10th June 2011, the boys tend to hang out together, leaving the female to look after the family.
Early morning, there is no fishing so the ducklings are back on the large pond.
And three three boys have decided to join the family for more bread, watched by Lucy.
Feeding time for the family.
The boys have returned to their small beach, but a hungry Moorhen has joined them looking for food.
11th June 2011, the duck family has moved back to the small pond, and seeing
us on the bridge come shooting down the pond for
Mum and dad just watch the young ducks eat.
And finally they all disappear to the reeds.
Really need a platform to get a decent photo of both ponds in the meadow, the
small one is on the left, the bridge in the middle, and
the large pond at the top right.
The steps up and down to the small bridge between the two ponds.
17th June 2011, the small pond seemed deserted, but as soon as we appear on
the bridge the female duck flies down from the end of
the pond, followed on the water by her young ducks who can not yet fly.
The young ducks having breakfast, they look about six weeks old.
Meanwhile, a second female appears on the other side of the bridge on the
inlet from the main pond, also very hungry. Two days later
we discover she has two ducklings, they must still be in the nest here.
17th June 2011, further around the main pond, find the first Moorhen family,
in the foreground an adult feeding two youngsters who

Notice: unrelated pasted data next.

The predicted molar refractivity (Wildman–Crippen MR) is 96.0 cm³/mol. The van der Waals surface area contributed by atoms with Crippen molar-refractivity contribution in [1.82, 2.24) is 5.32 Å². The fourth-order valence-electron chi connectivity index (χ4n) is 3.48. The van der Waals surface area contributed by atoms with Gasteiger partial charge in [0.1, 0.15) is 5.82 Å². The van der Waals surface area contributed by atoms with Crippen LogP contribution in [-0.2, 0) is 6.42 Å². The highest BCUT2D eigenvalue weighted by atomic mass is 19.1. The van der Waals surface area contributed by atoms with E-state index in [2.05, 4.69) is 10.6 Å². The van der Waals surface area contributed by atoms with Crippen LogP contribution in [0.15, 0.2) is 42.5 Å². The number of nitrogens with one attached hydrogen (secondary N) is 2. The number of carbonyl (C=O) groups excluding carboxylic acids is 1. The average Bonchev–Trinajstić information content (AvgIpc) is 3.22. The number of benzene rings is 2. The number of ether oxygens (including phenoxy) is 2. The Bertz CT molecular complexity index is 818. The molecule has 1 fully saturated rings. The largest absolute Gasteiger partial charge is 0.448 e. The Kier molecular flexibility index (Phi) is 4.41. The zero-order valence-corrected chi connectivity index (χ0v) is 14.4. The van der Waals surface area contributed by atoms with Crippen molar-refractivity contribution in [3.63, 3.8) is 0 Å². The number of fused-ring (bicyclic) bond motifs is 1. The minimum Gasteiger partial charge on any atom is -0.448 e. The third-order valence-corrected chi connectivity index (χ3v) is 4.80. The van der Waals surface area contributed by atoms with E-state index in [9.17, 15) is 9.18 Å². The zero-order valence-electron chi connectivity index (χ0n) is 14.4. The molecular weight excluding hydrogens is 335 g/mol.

appeared out of the reeds. They are very timid and keep disappearing back to safety.
The Moorhens in the background, Lucy getting covered in wet clay, it's been raining for days.
There now seem to be three pairs of Mallards on the pond again, there are more nests somewhere.
19th May 2011, the Mallard family swimming fast across the water looking for food.
A second Mallard family on the main pond, just two ducklings probably only a few days old.
Ditto, swimming down the inlet toward the bridge.
In the main pond, the Moorhen seems to have moved her family to the opposite side of the pond, away from the fishing.
The Moorhen family by the edge of the pond.
Having eaten half a load of bread, the Mallard family is now sleeping beside
the pond, or was until Lucy the dog got too close when all
their heads popped up, and they retreated to the safety of the water. This seems their favourite sleeping place, away from fishermen
in the pond, but easy for people to feed them.
25th June 2011, the second mother is trying to take her single duckling
across the middle of the large pond, but it keeps turning back
and she has to follow to the bank. Her second duckling must have died.
A third mallard with five ducklings, a few days old.
The third mother herding her ducklings back to the safety of the plants.
23rd June 2011, the Moorhen family, parents and at least three youngsters.
The Moorhens are usually difficult to photograph, but conveniently at the corner of the pond.
25th June 2011, the second and third Mallard families, the first family is around the corner.
The first Mallard family with mum, now all fully grown except for their
flying feathers, or they would not still be on the pond, probably
six or seven weeks old.
30th June 2011, the third mallard family arriving for breakfast from the
reeds around the small pond. I think the female in the
foreground is the second mother but now without any ducklings, or maybe the two families are now one.
The ducklings being watched by mother and a Moorhen.
The fully grown first family sitting on collapsed reeds at the edge of the small pond.